Thursday, December 14, 2017

Cranberry Pistachio Wreath

I should be making cookies. Frying kulkuls. Baking christmas cake. Instead, I laze on the sofa, read books, watch TV...indulging in all those guilty pleasures. Momentary flares of inspiration erupt. This is one of those inspired flashes. The neighbors always bring us an assortment of cookies and usually my gift to them is a festively wrapped bottle of wine. I take a different tack this year. The Kitchn has an intriguing holiday loaf which looks stunning. The neighbors are to be my guinea pigs.

A yeasty dough made with flour, milk, sugar and eggs swirls in the mixer bowl. a generous helping of yeast lets it proof to a puff. You have to roll it out to a large long rectangle. Brandy soaked cranberries, pistachios and butter are spread unevenly over the dough. Start rolling the dough from the bottom. Roll tightly as you push the dough upwards. The roll is then cut in half lengthwise exposing the inner spirals. Lay the spirals flat, then twist them into a loose braid. This lets the wreath form a unique shape as it proofs and rises. Shape the braid into a wreath on a baking sheet. Proofed for a while it bakes to a golden brown. Icing takes it over the top. 

Adapted from The Kitchn's Holiday Breakfast Bread
Makes 2 small wreaths 

1 packet (2 1/4 teaspoons) active Dry Yeast
1/4 cup warm Water
1/2 cup warm Milk
3 tablespoons Sugar
4 tablespoons softened Butter
1 1/2 teaspoon Kosher Salt
1 teaspoon Nutmeg powder
2 Eggs
1 teaspoon grated Lemon peel
3 1/2 cups all purpose Flour

Cranberry Pistachio Filling
2/3 cup dried Cranberries
1/4 cup Brandy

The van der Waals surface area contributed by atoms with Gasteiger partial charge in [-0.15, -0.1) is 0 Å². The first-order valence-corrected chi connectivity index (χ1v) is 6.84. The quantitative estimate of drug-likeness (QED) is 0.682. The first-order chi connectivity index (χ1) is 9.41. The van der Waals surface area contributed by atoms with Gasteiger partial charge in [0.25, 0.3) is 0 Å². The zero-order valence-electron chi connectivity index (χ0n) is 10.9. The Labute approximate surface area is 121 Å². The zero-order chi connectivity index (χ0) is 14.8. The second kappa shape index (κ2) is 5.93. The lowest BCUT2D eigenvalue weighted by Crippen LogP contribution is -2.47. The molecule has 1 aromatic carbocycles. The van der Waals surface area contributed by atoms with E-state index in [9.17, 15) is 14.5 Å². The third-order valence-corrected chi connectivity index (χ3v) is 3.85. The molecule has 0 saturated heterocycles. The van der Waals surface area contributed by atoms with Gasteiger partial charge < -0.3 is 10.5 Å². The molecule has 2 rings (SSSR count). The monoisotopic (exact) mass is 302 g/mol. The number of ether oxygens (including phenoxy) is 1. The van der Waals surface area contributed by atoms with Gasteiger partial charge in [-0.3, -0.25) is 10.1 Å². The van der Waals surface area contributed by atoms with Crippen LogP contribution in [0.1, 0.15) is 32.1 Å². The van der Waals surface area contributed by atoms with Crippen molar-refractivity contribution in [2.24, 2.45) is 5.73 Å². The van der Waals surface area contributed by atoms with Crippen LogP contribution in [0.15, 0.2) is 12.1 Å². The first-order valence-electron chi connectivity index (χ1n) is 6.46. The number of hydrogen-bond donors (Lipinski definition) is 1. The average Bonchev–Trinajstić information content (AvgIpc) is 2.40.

1/2 cup Pistachios
4 tablespoons soft Butter
2 tablespoons Flour
3 tablespoons Sugar
1/2 teaspoon grated Lemon peel

Sugar Glaze
1/2 cup powdered Sugar
1 tablespoon Water
1 teaspoon Lemon Juice

Make the dough by placing yeast and warm water in the bowl of a stand mixer. Add a pinch of sugar, stir to mix and cover with a kitchen towel and keep aside for 3-5 minutes. 

After you see a few bubbles in the yeast mix, add warm milk, sugar, butter, salt, nutmeg powder, eggs and lemon peel. 

Use the paddle to whisk the mix. Beat for a minute.

Add 2 cups of flour to dough and beat for 2 minutes. 

Gradually add the rest of the flour in 1/2 cup increments.

The dough should come away from the edges of the bowl.

Scatter some flour on the counter.

Dump the dough onto the floured surface and knead for 5 minutes till the dough is smooth. Add small amounts of flour if the dough sticks to the counter.

Lightly oil a glass bowl large enough to fit double the amount of dough.

Put the dough in the bowl and turn it so it is coated with oil.

Cover with plastic wrap and place in a warm place for 1 1/2 hours or till dough has doubled in size.  I placed the bowl in the oven with a container of boiling water under it, as the weather was cold.

While dough is proofing, start on the filling by soaking the cranberries in brandy for 1/2 hour.

Lightly pound the pistachios so they break into small pieces.

Stir the butter, flour, sugar and lemon peel in a bowl. 

Drain cranberries and add to butter. Keep filling aside till you are ready to use.

When dough has proofed, scrape it out onto a floured surface.

Divide dough in half. Start by rolling one half of the dough to a 40x8 inch rectangle.

Divide filling in half. Smear the filling in bits over the rectangle. Leave an inch between the crumbled filling and the outer edges.

Scatter pistachios over the dough, pressing them lightly into the filling.

Roll the dough tightly starting from the bottom edge. Since the bottom edge is long, roll upwards, gradually moving right to left or vice versa. 

Pinch the ends close.